I'm finally finishing up my essay comparing primetime and daytime soaps. Including the references, it's going to be pushing 5000 words. Since Friday Night Lights is one of the examples I consider in the essay, I was intrigued by this little nugget I found at We Love Soaps (many thanks to Roger Newcomb for continuing to provide this invaluable resource for serious soap fans):
The plot twists might be soap-like, but the acting is in a brilliantly naturalistic style. Deep emotions are projected quietly. This is soap-opera of the highest order - and maybe the best-acted show on TV.
My first thought when I saw "maybe the best-acted show on TV" and "soap opera" in the same paragraph - with "soap opera" not used as a pejorative - was a piece I wrote last year about New York Times television critic, Ginia Bellafante. But, I digress.
The 35-word snippet is from Lansing State Journal TV critic Mike Hughes's capsule recommendations for 6 February 2009. The entire piece isn't much longer - 133 words - but Hughes captured perfectly the underlying premise of my much longer piece: Soap opera, daytime or primetime, is about relationships and emotions. I was also pleased to see Hughes differentiate between soap opera as a noun and soap opera as an adjective; not everyone understands the distinction, which I discussed here.
I was curious. Since many of today's TV critics grew up watching the soaps of the 80s, the odds of their have seen the kind of "naturalistic acting quietly project(ing) deep emotions" Hughes describes were... Well, let's just say the odds have been declining for quite a while now - in fact, the younger the soap opera viewer, the lower the odds. As it turns out (Google having eradicated all semblance of privacy), Hughes is in his early-60s - a few years older than me. Sigh...
This fact was really brought home to me last year when my friend, Sam Ford (who, I'm sure won't mind my sharing, is in his mid-20s), was teaching a class, The American Soap Opera, at MIT. When I spoke to the class on March 5th, they had been watching As the World Turns for about a month. I mention the date because it happened to be the day before the 15th anniversary of Douglas Marland's death. Marland had written the show during its glory years, 1985 until his death in 1993, and I thought it would be a nice tribute to talk about the importance of character in soap opera storytelling.
However, thinking back over what the students had seen the past month, I could find but one example of "naturalistic acting quietly project(ing) deep emotions" - a tiny scene with Lucinda (Elizabeth Hubbard), Bob (Don Hastings) and Kim (Kathryn Hays). The scene was really nothing - no plot - just a brief mention of Bob's recent stay in the hospital and a reference to Bob and Lucinda's visit during her first breast cancer occurrence in 2005. Sam had that video, and included scenes from a second, related episode.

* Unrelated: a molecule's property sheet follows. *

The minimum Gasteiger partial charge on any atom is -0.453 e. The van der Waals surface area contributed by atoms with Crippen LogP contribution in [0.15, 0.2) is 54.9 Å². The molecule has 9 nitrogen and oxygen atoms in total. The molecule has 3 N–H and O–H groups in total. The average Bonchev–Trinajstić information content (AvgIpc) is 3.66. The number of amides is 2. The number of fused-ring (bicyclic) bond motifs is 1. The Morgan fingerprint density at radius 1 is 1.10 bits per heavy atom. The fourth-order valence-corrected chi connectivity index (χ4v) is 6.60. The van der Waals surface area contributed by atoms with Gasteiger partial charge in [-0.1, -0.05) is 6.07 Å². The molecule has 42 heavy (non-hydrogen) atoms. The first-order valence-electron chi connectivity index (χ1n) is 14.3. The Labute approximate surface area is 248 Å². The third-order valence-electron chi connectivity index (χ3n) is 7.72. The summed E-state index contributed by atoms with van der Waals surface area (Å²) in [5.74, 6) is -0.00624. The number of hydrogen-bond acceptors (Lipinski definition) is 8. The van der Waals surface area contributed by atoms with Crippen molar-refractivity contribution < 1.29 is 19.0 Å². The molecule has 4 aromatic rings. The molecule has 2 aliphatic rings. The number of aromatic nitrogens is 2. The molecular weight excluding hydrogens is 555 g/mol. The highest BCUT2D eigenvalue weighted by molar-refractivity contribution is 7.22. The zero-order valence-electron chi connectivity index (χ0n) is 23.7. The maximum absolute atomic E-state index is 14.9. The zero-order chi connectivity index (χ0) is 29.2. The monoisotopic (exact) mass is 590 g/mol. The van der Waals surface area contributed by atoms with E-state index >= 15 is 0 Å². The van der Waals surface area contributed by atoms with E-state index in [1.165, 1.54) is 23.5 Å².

In the second episode, Lucinda's granddaughter, Faith, is brushing her grandmother's hair, and asks why Lucinda's hair is coming out in the brush. There are so many ways that scene could have been written and played. The "soapiest" would have been for Lucinda to have a total emotional meltdown in front of Faith, followed by the requisite, and heart-rending, explanation and apology between grandmother and granddaughter.
But that's not how it happened. Not even close. The drama of that scene was all in Elizabeth Hubbard's face as Lucinda struggled mightily not to let Faith see the pain and terror she was feeling, willing herself not to let go of her emotions until her granddaughter was safely out of the room. It was a powerful moment, and as the students watched, all I could hear was their breathing, punctuated by the occasional sniffle. Nothing illustrates the sorry state of daytime soap opera these days more than the fact that one must be of a certain age to remember when these kinds of moments were not so few and far between.
© 2009 Lynn Liccardo
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